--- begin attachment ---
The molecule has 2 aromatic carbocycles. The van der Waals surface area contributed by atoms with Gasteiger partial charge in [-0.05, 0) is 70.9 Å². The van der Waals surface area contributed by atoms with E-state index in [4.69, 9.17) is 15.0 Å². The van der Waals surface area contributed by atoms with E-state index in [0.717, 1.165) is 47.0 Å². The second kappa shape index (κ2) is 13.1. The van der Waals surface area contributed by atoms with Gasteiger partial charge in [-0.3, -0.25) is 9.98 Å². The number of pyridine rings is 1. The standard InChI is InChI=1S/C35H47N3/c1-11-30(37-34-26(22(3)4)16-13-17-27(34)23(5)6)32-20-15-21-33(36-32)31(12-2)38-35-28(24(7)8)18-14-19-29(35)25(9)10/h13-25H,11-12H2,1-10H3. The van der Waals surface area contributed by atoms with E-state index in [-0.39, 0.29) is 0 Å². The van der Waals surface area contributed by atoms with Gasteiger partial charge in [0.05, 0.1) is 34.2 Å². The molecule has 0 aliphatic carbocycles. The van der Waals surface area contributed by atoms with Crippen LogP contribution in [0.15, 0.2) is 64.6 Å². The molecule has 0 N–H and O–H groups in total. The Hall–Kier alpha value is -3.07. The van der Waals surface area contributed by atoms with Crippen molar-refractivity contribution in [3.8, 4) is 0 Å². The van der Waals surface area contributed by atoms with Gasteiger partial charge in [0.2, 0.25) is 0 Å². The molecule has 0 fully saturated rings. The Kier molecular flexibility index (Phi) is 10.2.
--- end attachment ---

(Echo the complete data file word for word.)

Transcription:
The molecule has 2 aromatic carbocycles. The van der Waals surface area contributed by atoms with Gasteiger partial charge in [-0.05, 0) is 70.9 Å². The van der Waals surface area contributed by atoms with E-state index in [4.69, 9.17) is 15.0 Å². The van der Waals surface area contributed by atoms with E-state index in [0.717, 1.165) is 47.0 Å². The second kappa shape index (κ2) is 13.1. The van der Waals surface area contributed by atoms with Gasteiger partial charge in [-0.3, -0.25) is 9.98 Å². The number of pyridine rings is 1. The standard InChI is InChI=1S/C35H47N3/c1-11-30(37-34-26(22(3)4)16-13-17-27(34)23(5)6)32-20-15-21-33(36-32)31(12-2)38-35-28(24(7)8)18-14-19-29(35)25(9)10/h13-25H,11-12H2,1-10H3. The van der Waals surface area contributed by atoms with E-state index in [-0.39, 0.29) is 0 Å². The van der Waals surface area contributed by atoms with Gasteiger partial charge in [0.05, 0.1) is 34.2 Å². The molecule has 0 aliphatic carbocycles. The van der Waals surface area contributed by atoms with Crippen LogP contribution in [0.15, 0.2) is 64.6 Å². The molecule has 0 N–H and O–H groups in total. The Hall–Kier alpha value is -3.07. The van der Waals surface area contributed by atoms with Crippen molar-refractivity contribution in [3.8, 4) is 0 Å². The van der Waals surface area contributed by atoms with Gasteiger partial charge in [0.2, 0.25) is 0 Å². The molecule has 0 fully saturated rings. The Kier molecular flexibility index (Phi) is 10.2.